German Data Protection Authority fined a company for having the IT manager appointed as Data Protection Officer – A greater risk under the European General Data Protection Regulation?

According to the German Federal Data Protection Act (“FDPA”) companies must appoint a Data Protection Officer (“DPO”) if (inter alia) at least ten persons are involved in the automated processing of personal data. Companies may choose to appoint an employee of the company as an internal DPO or may appoint a professional data privacy advisor as an external DPO. The appointed DPO must possess the necessary knowledge of data protection law and must be reliable and independent. According to the current interpretation of the FDPA, reliability and independency also include that the DPO must not have other duties which conflict with the monitoring obligations of the DPO under the FDPA.

The Bavarian Data Protection Authority (“BayLDA”) saw such a conflict of interests because the appointed internal DPO also acted as the IT manager of the company. The BayLDA argued that the position of an IT manager is incompatible with the position of the DPO because the DPO would be required to monitor himself, i.e. whether his activities as IT manager are in compliance with the data protection law. Such self-monitoring contradicts the required independency that is expected from the DPO. According to the concept of the FDPA, the DPO shall basically assume the general monitoring obligations that would otherwise rest with the Data Protection Authorities (without of course limiting the audit and control rights of the Data Protection Authorities), hence independency is a key aspect. In the case at hand, the BayLDA informed the company about this conflict and repeatedly requested the company to appoint a new DPO. As the company failed to appoint such a new DPO, the BayLDA imposed a fine, the amount of which is unknown. Such a conflict of interests could also be seen if the DPO is the head of other departments that are heavily involved in the processing of personal data such as HR, legal, or marketing.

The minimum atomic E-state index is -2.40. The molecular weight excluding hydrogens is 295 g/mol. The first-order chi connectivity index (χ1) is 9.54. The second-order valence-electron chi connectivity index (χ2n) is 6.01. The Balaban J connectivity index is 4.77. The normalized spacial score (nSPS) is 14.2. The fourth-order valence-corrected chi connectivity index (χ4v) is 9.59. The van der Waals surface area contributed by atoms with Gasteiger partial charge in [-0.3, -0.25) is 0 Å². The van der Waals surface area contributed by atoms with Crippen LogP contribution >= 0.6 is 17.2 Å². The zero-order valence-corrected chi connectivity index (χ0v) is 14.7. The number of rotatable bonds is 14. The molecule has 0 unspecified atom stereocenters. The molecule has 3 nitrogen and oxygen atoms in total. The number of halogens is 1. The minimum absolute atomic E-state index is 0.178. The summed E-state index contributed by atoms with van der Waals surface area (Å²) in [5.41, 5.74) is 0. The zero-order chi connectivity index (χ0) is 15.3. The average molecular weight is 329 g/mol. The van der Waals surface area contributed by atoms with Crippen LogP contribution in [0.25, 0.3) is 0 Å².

Under the European General Data Protection Regulation (“GDPR”) which will come into effect on May 25, 2018, the requirement of a mandatory DPO will also apply to companies in other European Member States (or even outside of the EU). In particular, a DPO will be required if the core business activities consist of the regular and systematic monitoring of data subjects on a large scale or of the processing on a large scale of sensitive data (in particular health data or biometric data) or personal data relating to criminal convictions and offences. Moreover, the Member States may enact further provisions on the appointment of a DPO on a national level. The GDPR requires that the company must ensure that any further tasks and duties of the DPO do not result in a conflict of interests. A violation of the obligations relating to the DPO may result in fines of up to 10.000.000 EUR or up to 2% of the total worldwide annual turnover, whichever is higher.

Companies that will be subject to the GDPR should pay attention to potential conflict of interests before appointing a DPO.

Press release by the BayLDA, dated October 20, 2016 (German only):

Contributor: Dr. Jan-Philipp Güenther